Text Size:-+

The Trainwreck of an Online Wine Community

I don't know a lot of things, but during my short time on this earth, I have observed what I believe to be some predictable tendencies of the particular animal we call human beings. The males of the species are arrogant and proud, yet they have the most tender of egos. They swell with self importance, and rage when insulted. Both males and females are born defensive and only become less so through careful conditioning. When they collect in the groups we know as communities they have a tendency to squabble, opine, piss off, and otherwise make fools of themselves with occasional utter abandon.

Online communities are fantastic microcosms of such behavior, and because posting electronically is such a "low stakes" game, all the issues of human society become amplified and accelerated in the small petri dish that is a bulletin board or forum.

These online communities also provide the ultimate succor for yet another typical human trait: our fascination with social misfortune. Humans also love disaster. We eat it up on the news. We slow down to watch the car accidents. We both bemoan and secretly crave the largest of tragedies. And the smallest. But especially those of a social kind.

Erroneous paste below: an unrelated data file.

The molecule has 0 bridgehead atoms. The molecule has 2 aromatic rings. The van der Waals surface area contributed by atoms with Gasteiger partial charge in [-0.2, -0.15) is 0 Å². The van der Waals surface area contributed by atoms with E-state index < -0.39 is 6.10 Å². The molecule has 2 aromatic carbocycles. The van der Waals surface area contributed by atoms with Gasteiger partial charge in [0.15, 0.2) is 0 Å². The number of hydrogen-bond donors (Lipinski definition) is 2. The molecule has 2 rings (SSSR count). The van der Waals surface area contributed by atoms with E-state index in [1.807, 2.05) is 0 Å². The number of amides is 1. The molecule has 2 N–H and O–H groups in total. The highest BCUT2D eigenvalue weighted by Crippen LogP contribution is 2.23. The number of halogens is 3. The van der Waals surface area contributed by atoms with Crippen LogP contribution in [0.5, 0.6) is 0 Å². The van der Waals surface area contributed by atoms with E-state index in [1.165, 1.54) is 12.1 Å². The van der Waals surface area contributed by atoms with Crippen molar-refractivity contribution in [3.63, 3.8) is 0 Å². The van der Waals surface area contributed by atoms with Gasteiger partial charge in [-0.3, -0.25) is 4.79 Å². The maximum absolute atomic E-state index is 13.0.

There's just no substitute for the enjoyment of watching people behave badly, and there's no better place to do it than online community forums.

If you ever needed proof, I've got it for you right here.

Witness, if you will, the degeneration of a single dissatisfied customer of eRobertParker.com, posting his criticism of the service, into an eight page, 632-post free for all. For those who don't have the patience or the desire to wade through the epic monstrosity, one of the highlights most certainly includes Robert Parker referring to some of his customers, and specifically the one who started the thread, as "point pimps and whores" -- sort of the online forum equivalent of the Zidane World Cup head butt.

I don't have the time or energy to participate in most online forums like this one, but even more importantly, I've seen too many dissolve into rancor again and again. But they certainly do make for entertaining (and instructive) reading sometimes....

Comments (11)

cv wrote:
07.18.06 at 11:59 AM